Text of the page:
And then there are the script-based marks that frankly don’t stand up to any sort of logical analysis because they just ARE, and no-one dares mess with them. So Boots, GEC, Coca-Cola and Ford get gently tweaked every decade but no-one really dares take away all that heritage. (Although I have to say I always thought Paul Rand’s proposed Ford re-design was genius, shown below).


So what are the options facing us? One is to design ‘˜classically’ and face the paradox that it may take decades to feel new, and may never. Another way is to use or tweak some dodgy old script logo. Another approach is to design something so fundamentally of its time, so quintessentially zeitgeist and be the first to market and a hex on all you copyists. This of course is a high risk strategy – what works for one sector may not work for another (think Tate and Abbey) and you can be left picking up the pieces. I always watch the Parcelforce vans go past and wince slightly – I know it was designed just as computer warped typography was in its infancy but it stills looks just a bit, well, wrong to me.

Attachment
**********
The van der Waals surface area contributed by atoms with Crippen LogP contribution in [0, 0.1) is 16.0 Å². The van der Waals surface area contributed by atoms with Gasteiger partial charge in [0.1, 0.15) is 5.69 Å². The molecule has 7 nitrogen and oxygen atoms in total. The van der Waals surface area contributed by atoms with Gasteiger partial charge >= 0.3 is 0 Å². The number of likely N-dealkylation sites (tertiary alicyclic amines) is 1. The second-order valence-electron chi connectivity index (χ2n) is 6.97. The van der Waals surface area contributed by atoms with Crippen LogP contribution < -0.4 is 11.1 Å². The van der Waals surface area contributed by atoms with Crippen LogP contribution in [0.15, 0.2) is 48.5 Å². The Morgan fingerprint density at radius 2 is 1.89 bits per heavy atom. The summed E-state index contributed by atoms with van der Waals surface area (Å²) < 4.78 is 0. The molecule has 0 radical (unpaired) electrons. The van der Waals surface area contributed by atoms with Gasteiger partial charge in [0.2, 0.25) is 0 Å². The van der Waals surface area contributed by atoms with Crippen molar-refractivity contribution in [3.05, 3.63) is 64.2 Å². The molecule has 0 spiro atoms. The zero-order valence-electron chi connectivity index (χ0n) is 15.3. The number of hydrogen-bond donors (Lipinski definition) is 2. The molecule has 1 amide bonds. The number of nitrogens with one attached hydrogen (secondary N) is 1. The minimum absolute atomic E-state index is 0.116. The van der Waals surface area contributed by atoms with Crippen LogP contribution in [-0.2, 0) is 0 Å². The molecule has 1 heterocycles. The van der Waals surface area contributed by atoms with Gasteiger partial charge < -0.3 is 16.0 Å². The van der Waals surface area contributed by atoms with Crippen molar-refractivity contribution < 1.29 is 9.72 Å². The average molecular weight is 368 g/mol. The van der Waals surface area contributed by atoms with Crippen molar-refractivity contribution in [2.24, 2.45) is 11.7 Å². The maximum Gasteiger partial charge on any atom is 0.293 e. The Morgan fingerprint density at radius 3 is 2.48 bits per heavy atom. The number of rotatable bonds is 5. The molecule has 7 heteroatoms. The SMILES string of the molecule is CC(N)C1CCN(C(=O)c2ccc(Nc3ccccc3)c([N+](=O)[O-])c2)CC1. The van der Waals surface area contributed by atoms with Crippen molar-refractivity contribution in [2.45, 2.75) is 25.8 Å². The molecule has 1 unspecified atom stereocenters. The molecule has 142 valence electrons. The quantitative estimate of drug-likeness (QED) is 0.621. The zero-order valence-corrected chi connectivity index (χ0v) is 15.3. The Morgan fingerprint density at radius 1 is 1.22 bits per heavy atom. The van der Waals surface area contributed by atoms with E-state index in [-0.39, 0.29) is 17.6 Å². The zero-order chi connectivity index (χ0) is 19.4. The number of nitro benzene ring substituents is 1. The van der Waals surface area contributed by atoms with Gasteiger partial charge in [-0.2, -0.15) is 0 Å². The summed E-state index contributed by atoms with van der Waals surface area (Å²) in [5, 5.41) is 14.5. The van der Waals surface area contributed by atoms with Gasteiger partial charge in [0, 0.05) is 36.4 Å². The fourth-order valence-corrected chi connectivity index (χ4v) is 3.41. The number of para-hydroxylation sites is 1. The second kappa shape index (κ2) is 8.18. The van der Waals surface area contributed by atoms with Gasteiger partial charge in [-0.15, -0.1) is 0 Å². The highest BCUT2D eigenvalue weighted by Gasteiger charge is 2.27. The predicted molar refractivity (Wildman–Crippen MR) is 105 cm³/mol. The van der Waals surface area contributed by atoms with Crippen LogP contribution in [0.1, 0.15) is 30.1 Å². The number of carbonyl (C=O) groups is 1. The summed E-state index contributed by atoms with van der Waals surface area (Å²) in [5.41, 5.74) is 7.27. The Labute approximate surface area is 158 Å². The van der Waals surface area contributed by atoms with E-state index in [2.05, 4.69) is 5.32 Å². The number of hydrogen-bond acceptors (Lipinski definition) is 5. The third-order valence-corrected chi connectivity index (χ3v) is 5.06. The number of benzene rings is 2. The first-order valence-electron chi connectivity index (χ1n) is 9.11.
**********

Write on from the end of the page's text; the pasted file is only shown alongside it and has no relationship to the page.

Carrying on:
There may be a middle ground – design something intentionally simple which is allowed to flex and modulate, make new friends, hang out with a different crowd but still come ‘˜home’ when it wants to. I think we’ll see more and more of this, but it needs a lot of control, and a group of like-minded individuals prepared to push an idea but before returning to base.